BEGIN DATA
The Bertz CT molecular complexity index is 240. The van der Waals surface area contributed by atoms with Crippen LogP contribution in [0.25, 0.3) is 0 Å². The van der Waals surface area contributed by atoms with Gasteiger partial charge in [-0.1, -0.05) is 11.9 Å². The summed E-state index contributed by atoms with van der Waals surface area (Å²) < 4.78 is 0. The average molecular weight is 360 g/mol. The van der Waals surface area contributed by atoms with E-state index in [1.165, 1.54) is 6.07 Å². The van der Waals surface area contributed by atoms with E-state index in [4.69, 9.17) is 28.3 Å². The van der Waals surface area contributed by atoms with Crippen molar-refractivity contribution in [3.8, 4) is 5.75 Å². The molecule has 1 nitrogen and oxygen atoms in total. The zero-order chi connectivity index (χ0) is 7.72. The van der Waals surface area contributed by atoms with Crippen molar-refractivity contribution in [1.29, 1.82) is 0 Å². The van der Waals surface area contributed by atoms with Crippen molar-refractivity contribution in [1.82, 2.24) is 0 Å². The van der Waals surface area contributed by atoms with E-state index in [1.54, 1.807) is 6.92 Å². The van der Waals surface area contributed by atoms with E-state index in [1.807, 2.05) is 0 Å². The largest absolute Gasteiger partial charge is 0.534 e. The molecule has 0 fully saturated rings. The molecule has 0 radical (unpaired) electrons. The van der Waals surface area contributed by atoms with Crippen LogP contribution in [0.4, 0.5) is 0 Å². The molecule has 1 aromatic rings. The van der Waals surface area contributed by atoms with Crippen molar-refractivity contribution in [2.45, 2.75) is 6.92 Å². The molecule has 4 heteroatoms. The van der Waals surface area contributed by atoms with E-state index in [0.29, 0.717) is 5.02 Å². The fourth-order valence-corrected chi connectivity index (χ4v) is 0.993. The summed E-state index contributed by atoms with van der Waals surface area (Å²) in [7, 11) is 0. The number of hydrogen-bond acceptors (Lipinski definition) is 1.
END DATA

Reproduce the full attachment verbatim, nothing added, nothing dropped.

The Bertz CT molecular complexity index is 240. The van der Waals surface area contributed by atoms with Crippen LogP contribution in [0.25, 0.3) is 0 Å². The van der Waals surface area contributed by atoms with Gasteiger partial charge in [-0.1, -0.05) is 11.9 Å². The summed E-state index contributed by atoms with van der Waals surface area (Å²) < 4.78 is 0. The average molecular weight is 360 g/mol. The van der Waals surface area contributed by atoms with E-state index in [1.165, 1.54) is 6.07 Å². The van der Waals surface area contributed by atoms with E-state index in [4.69, 9.17) is 28.3 Å². The van der Waals surface area contributed by atoms with Crippen molar-refractivity contribution in [3.8, 4) is 5.75 Å². The molecule has 1 nitrogen and oxygen atoms in total. The zero-order chi connectivity index (χ0) is 7.72. The van der Waals surface area contributed by atoms with Crippen molar-refractivity contribution in [1.29, 1.82) is 0 Å². The van der Waals surface area contributed by atoms with Crippen molar-refractivity contribution in [1.82, 2.24) is 0 Å². The van der Waals surface area contributed by atoms with E-state index in [1.54, 1.807) is 6.92 Å². The van der Waals surface area contributed by atoms with E-state index in [1.807, 2.05) is 0 Å². The largest absolute Gasteiger partial charge is 0.534 e. The molecule has 0 fully saturated rings. The molecule has 0 radical (unpaired) electrons. The van der Waals surface area contributed by atoms with Crippen LogP contribution in [0.4, 0.5) is 0 Å². The molecule has 1 aromatic rings. The van der Waals surface area contributed by atoms with Crippen molar-refractivity contribution in [2.45, 2.75) is 6.92 Å². The molecule has 4 heteroatoms. The van der Waals surface area contributed by atoms with E-state index in [0.29, 0.717) is 5.02 Å². The fourth-order valence-corrected chi connectivity index (χ4v) is 0.993. The summed E-state index contributed by atoms with van der Waals surface area (Å²) in [7, 11) is 0. The number of hydrogen-bond acceptors (Lipinski definition) is 1.